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The Secret Tunnels Under UT

NEW: Video link added to the bottom 12/14
NEW: Second video link added to the bottom 12/15

Haha... two secret posts in a row. I have a mental list of stories I want to write here, and somehow this one had slipped off of it. Luckily, a UT Grad who goes by "The Reel Deal" posted a comment reminding me about the story. So here it goes, with a little history first.

I never thought I'd go to UT (The University of Texas, not Tennessee). Ever since I was in middle school, I always knew that I'd go to MIT - it was where the smart geeky people went, and I was one of them. When it came time to do applications for schools, I mailed two of them. One for MIT and one for WPI, a lesser known technical school in Massachusetts. I had abysmal grades, due in a large part to my refusal to do most homework and having never actually studied for a test. I always thought it was interesting to see how much of the material I'd naturally retained. Let's just say it usually wasn't over 80%.

The Birth of Punani

On The Constance Chronicles

It was 1993 and Naughty by Nature had come out with the hit single "Hip Hop Hooray." The new album titled "19 Naughty III" was being passed around my middle school and everyone was making sure to copy the CD onto a cassette tape.

I was next to get the CD and was pretty excited to have a copy of my own. Until then I had resorted to watching the music video on YO MTV Raps. Friends at school would recite some of the lyrics here and there. It was the first time I had ever heard the word "punani." What a funny word, I thought. I went home and immediately put the word to use. "Constance, what do you want for dinner?" "Punani!" The family laughed because it's a funny word and I was a weird kid and they thought it was just a word I had dreamt up on my own. "What do you want to watch on TV?" "Punani!" The word was being spread like a virus. Now my Korean mother was responding to questions with "punani." "Mom, where's the toilet paper?" "Punani." Every chance we could get we used the word and every time we bursted into hysterical laughter. The Punani Craze went on for about a week. We had used it in every way we could and it didn't matter where we were or who we were with. From the dinner table to being out with my grandparents, punani had become a common household term and the meaning of the word was never questioned but stretched into any meaning possible. It meant, YES, NO, YEAH, TV, PILLOW, SCHOOL, BROTHER, FOOD, OUTSIDE, CLOTHES, HOMEWORK. It even took the place of full sentences like, "Has anyone seen my other sock? The milk smells a little sour. Turn down the AC. Give me the channel changer." Imagine my dad walking through the front door dressed in his full military uniform, beret and all shouting, "Punani," letting us all know he was home from work. It had gone that far.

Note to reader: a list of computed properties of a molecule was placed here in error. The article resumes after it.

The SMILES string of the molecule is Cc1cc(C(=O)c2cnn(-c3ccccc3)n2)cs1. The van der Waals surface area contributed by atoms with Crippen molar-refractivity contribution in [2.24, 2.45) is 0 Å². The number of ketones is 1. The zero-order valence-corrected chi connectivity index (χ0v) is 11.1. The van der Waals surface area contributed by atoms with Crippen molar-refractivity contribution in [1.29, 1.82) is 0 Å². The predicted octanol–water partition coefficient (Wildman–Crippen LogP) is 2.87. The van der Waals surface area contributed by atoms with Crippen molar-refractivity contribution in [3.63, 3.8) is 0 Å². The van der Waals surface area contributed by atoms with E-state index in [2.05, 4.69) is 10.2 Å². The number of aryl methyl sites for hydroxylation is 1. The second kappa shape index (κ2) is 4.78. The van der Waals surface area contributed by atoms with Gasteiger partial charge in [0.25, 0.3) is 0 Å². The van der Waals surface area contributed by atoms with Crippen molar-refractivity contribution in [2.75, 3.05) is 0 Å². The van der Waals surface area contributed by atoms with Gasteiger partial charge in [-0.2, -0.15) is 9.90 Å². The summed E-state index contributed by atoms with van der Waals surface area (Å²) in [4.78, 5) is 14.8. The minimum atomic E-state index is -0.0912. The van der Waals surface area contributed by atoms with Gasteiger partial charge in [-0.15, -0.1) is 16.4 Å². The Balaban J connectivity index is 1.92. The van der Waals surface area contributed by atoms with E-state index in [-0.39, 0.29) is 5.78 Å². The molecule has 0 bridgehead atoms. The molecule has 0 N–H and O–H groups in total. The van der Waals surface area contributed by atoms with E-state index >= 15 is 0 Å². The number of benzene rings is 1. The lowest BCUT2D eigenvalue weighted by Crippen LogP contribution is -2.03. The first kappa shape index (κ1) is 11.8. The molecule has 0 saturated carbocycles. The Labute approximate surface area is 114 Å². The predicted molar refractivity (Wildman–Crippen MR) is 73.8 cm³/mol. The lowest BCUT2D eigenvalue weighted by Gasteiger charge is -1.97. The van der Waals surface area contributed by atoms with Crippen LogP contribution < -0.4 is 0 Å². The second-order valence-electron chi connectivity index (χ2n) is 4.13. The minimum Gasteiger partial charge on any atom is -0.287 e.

I finally got my hands on the CD and before making my copy on a cassette my dad asked me if it was alright for him to listen to the CD before doing so. Sure, why not? Just three short years before this CD came out, the music industry was shaken by a Gheto Boys album. The explicit content caused the RIAA to attach the infamous black and whit Parental Advisory sticker on any music deemed profane. My dad was just being a responsible parent. The next day he came from work and seemed... pissed. "No, you cannot listen to this CD. Don't ever say punani in this house ever again." My dad had taken the CD to work, heard the word punani, and asked a colleague about it's meaning. I'm sure the week before flashed through his mind of all the variations we had used the word and what it really meant.

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